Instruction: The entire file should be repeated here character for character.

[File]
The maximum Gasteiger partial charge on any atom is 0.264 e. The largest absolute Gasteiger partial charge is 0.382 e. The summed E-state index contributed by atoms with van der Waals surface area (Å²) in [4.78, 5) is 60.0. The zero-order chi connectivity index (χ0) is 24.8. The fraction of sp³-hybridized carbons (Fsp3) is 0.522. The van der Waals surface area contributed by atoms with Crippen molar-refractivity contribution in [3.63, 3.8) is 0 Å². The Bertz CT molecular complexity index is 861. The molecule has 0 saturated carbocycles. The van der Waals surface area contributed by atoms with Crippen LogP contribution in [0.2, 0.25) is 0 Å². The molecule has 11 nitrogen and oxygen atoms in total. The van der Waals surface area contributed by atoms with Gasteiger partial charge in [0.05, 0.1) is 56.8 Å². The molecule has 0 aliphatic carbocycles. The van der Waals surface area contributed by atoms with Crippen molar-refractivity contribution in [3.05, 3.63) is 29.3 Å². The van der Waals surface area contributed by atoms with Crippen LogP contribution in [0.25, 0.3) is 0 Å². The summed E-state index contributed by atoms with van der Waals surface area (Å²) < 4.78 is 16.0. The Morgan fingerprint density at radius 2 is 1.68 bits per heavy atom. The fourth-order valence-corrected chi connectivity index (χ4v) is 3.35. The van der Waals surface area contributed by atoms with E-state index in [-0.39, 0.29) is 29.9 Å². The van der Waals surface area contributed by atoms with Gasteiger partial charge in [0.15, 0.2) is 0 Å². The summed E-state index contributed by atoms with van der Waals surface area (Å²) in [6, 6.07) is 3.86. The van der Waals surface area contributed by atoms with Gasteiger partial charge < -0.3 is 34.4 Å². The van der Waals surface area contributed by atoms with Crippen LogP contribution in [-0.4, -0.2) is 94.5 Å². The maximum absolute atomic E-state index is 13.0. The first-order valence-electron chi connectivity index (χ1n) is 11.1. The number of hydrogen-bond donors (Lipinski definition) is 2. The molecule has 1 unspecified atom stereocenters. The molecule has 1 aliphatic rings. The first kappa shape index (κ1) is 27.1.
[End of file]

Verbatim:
The maximum Gasteiger partial charge on any atom is 0.264 e. The largest absolute Gasteiger partial charge is 0.382 e. The summed E-state index contributed by atoms with van der Waals surface area (Å²) in [4.78, 5) is 60.0. The zero-order chi connectivity index (χ0) is 24.8. The fraction of sp³-hybridized carbons (Fsp3) is 0.522. The van der Waals surface area contributed by atoms with Crippen molar-refractivity contribution in [3.63, 3.8) is 0 Å². The Bertz CT molecular complexity index is 861. The molecule has 0 saturated carbocycles. The van der Waals surface area contributed by atoms with Crippen LogP contribution in [0.2, 0.25) is 0 Å². The molecule has 11 nitrogen and oxygen atoms in total. The van der Waals surface area contributed by atoms with Gasteiger partial charge in [0.05, 0.1) is 56.8 Å². The molecule has 0 aliphatic carbocycles. The van der Waals surface area contributed by atoms with Crippen molar-refractivity contribution in [3.05, 3.63) is 29.3 Å². The van der Waals surface area contributed by atoms with Crippen LogP contribution in [0.25, 0.3) is 0 Å². The summed E-state index contributed by atoms with van der Waals surface area (Å²) < 4.78 is 16.0. The Morgan fingerprint density at radius 2 is 1.68 bits per heavy atom. The fourth-order valence-corrected chi connectivity index (χ4v) is 3.35. The van der Waals surface area contributed by atoms with E-state index in [-0.39, 0.29) is 29.9 Å². The van der Waals surface area contributed by atoms with Gasteiger partial charge in [0.15, 0.2) is 0 Å². The summed E-state index contributed by atoms with van der Waals surface area (Å²) in [6, 6.07) is 3.86. The van der Waals surface area contributed by atoms with Gasteiger partial charge < -0.3 is 34.4 Å². The van der Waals surface area contributed by atoms with Crippen LogP contribution in [-0.4, -0.2) is 94.5 Å². The maximum absolute atomic E-state index is 13.0. The first-order valence-electron chi connectivity index (χ1n) is 11.1. The number of hydrogen-bond donors (Lipinski definition) is 2. The molecule has 1 unspecified atom stereocenters. The molecule has 1 aliphatic rings. The first kappa shape index (κ1) is 27.1.